The Best Thing Since Sliced Bread
Discover a new dough-kneading technique that serves as the cornerstone for these mouth-watering recipes.
Coarse Salt & Rosemary Focaccia
This is an easy, popular bread to make and results in a generous slab that everyone can share.
- 1 batch olive dough, rested for 1 hour
- 4 Tbs. olive oil, plus a little extran a few sprigs of fresh rosemary
- Good-quality coarse salt, such as kosher salt
Quantity: 1 large slab
Preparation: 20 minutes
Resting: 2¼ hours
2nd rising: 45 minutes
Baking: 25–30 minutes
With the help of the rounded end of a dough scraper, turn the dough out onto an oiled tray. Drizzle the oil over the dough, then, using your fingers, push and prod the dough so that it spreads from the center toward the edges of the tray—but try not to stretch or pull it. Cover with a lint-free dishtowel and let it rest somewhere warm and draft-free for 45 minutes.
Prod the dough again, dimpling it with your fingertips, and rest for 30 minutes more. Preheat the oven to 475°F.
Take the leaves off the sprigs of rosemary and push them evenly into the dough. Sprinkle the coarse salt over it and immediately put into the preheated oven. Turn down the heat to 425°f and bake it for 25 to 30 minutes, until it is light golden brown. Remove from the oven and slide onto a wire rack to cool. Brush with a little more olive oil while it’s still hot.
These are tiny pieces of dough, which make unusual little canapés to pass around with drinks.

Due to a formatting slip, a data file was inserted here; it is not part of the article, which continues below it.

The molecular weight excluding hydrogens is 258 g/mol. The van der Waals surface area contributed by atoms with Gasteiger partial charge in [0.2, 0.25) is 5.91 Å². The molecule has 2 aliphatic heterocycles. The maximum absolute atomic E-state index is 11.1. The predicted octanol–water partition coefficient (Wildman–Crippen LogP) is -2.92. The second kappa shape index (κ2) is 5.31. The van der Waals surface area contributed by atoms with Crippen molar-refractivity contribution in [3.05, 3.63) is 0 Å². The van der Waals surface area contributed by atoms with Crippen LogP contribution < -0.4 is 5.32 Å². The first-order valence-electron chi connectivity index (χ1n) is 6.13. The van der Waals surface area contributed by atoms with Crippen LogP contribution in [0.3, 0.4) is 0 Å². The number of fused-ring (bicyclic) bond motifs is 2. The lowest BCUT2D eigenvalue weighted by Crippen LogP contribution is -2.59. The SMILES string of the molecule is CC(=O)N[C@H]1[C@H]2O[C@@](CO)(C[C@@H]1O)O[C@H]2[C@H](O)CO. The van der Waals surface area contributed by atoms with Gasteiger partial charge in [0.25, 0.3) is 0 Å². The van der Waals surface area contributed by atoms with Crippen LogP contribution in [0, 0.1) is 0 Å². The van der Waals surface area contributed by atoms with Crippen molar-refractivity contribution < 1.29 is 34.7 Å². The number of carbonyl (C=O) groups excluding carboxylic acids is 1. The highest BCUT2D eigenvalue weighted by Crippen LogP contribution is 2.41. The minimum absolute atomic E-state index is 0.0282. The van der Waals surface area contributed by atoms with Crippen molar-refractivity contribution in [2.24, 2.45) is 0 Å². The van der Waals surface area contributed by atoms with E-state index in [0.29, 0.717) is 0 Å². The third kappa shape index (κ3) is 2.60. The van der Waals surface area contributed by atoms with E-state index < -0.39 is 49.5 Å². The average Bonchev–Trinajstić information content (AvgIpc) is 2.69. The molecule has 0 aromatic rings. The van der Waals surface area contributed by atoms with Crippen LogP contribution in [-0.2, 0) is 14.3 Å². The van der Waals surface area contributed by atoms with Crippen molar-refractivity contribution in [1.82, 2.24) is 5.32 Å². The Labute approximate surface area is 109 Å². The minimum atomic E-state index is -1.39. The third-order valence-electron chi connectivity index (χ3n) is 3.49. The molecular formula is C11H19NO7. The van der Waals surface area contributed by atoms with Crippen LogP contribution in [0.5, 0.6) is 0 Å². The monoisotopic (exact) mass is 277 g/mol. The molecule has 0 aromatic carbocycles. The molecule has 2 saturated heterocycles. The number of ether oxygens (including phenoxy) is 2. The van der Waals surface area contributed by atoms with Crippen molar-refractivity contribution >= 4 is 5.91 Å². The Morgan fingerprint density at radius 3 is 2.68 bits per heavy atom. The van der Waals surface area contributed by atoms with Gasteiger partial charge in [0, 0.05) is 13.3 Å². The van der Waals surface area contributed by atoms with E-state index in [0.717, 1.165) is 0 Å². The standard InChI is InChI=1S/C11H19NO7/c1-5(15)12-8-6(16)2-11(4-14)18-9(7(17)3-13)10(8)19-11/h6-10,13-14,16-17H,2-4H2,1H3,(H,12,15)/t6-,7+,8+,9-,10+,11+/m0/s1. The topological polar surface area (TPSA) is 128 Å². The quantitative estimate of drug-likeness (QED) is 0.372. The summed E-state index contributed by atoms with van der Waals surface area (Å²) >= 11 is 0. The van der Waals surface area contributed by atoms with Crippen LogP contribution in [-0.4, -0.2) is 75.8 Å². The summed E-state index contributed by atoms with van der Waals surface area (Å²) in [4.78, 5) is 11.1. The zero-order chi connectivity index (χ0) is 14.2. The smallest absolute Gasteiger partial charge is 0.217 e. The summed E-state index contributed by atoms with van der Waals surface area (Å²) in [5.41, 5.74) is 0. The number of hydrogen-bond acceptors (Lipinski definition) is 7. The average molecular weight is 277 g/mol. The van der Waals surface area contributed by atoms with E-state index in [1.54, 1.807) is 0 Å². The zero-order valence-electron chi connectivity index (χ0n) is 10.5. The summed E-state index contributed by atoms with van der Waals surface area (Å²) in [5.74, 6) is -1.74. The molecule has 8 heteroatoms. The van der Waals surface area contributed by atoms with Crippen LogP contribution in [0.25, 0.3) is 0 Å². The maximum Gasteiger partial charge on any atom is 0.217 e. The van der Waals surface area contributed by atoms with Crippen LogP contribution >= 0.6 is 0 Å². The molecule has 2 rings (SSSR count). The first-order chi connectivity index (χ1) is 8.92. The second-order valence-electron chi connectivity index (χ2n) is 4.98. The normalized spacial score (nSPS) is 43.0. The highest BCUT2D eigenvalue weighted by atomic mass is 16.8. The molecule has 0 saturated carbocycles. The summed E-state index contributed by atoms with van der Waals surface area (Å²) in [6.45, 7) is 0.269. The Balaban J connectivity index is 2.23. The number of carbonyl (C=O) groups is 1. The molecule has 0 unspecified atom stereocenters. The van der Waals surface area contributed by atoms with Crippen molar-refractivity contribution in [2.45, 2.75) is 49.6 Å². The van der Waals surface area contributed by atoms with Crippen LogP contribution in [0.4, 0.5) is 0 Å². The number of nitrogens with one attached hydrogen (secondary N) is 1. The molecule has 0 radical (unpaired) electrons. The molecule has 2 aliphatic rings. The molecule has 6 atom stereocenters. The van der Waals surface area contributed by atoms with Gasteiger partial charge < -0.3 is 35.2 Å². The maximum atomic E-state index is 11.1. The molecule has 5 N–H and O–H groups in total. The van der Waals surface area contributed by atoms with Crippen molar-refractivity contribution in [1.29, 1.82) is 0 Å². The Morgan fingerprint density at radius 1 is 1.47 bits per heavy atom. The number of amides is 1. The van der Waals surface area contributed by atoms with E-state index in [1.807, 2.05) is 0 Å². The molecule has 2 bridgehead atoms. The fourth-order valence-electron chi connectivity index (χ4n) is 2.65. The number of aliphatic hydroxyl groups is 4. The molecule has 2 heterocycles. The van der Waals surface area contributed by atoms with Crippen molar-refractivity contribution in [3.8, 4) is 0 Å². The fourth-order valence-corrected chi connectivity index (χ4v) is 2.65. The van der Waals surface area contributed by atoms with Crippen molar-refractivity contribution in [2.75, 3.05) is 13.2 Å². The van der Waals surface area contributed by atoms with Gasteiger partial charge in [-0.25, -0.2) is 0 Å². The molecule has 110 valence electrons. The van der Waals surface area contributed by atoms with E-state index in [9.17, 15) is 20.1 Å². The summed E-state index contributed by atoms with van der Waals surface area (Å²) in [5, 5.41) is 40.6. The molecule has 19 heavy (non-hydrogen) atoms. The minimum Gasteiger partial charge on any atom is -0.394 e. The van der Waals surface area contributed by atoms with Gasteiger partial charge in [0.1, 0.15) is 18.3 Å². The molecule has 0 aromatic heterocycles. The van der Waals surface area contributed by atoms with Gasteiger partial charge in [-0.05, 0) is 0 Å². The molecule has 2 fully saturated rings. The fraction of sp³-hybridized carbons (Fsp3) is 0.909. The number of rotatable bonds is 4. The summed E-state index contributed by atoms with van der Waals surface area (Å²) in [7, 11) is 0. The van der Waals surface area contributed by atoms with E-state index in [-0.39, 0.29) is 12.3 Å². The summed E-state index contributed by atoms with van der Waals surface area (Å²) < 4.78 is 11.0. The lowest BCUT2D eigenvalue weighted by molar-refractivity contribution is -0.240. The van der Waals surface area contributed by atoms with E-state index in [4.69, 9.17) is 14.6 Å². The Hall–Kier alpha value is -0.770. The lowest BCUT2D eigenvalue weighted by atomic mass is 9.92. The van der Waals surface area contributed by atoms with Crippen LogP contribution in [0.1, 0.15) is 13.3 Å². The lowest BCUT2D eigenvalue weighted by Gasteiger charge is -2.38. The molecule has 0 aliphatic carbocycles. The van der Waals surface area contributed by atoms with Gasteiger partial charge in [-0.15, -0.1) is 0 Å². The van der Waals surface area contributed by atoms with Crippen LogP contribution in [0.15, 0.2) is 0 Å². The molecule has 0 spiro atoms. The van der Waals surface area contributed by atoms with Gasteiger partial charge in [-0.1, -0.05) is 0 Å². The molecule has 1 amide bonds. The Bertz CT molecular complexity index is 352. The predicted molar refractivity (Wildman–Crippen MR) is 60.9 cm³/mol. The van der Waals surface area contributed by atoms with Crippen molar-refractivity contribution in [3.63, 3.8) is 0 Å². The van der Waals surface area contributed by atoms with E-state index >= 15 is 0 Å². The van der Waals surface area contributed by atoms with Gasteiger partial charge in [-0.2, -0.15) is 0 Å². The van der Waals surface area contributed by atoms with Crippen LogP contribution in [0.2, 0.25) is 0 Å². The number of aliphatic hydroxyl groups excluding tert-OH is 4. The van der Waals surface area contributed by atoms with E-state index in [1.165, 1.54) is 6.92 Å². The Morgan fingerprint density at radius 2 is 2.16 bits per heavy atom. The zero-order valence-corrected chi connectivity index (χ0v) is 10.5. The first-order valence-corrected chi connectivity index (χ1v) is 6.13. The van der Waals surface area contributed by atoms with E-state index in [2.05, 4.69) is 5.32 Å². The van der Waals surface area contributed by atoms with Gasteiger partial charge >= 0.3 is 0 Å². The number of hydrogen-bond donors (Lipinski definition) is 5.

- White dough, rested for 1 hour
- Flour for dusting
- A little olive oil for greasing, plus extra-virgin olive oil for finishing
Selection of 2 or more fillings:
- Tomato paste: mix some finely chopped herbs into some good-quality tomato paste
- Olive paste
- Cheese: choose a strong-flavored, mature hard cheese, cut into ½-inch cubes
- Walnut halves
- Good-quality, whole, pitted olives
Quantity: about 30 bread shots
Preparation: 20 minutes
Resting: 1¼ hours
2nd resting: 45 minutes
Baking: 8–10 minutes
With the help of the rounded end of a plastic dough scraper, turn the rested dough out onto a clean counter and, with the flat edge, divide it first into five 6-ounce pieces, roll each piece into a log, cut each log in half, then cut each half into three, to make 30 pieces. Roll each piece into a tight, smooth ball. Place the balls onto a flat-edged baking tray that has been lightly greased with oil (make sure there is space between them or they will touch as they rise) and let them rest for 15 minutes. dip the handle of a wooden spoon or your index finger into the flour and then push it into the center of the first ball. Put a little of your chosen filling into the well you have made. Repeat with the remaining balls. Let the balls rise for 45 minutes on a baking tray, covered with a lint-free dishtowel. Preheat the oven to 475°F.
Put the tray into the preheated oven and mist the inside with a water spray. turn down the heat to 425°F and bake for 8 to 10 minutes until they are light golden brown. Remove and let cool a little, so that they are just warm before serving. Brush with a little olive oil to give a nice sheen and an extra layer of flavor.
Part-baking in advance: Bake the shots for 4 minutes, leave to cool and store in a plastic bag in the fridge. When you are ready to serve, put them back in the oven (again at 425°F) for a few minutes until they color.
Olive, Herb & Romano Sticks
The flavors of these breadsticks are very southern Mediterranean. If you like, you can serve them with a little dish of good extra-virgin olive oil to dip them into.
- ½ batch white dough, rested for 1 hour
- 4 oz. purple olives, such as Kalamata, pits in (¾ cup)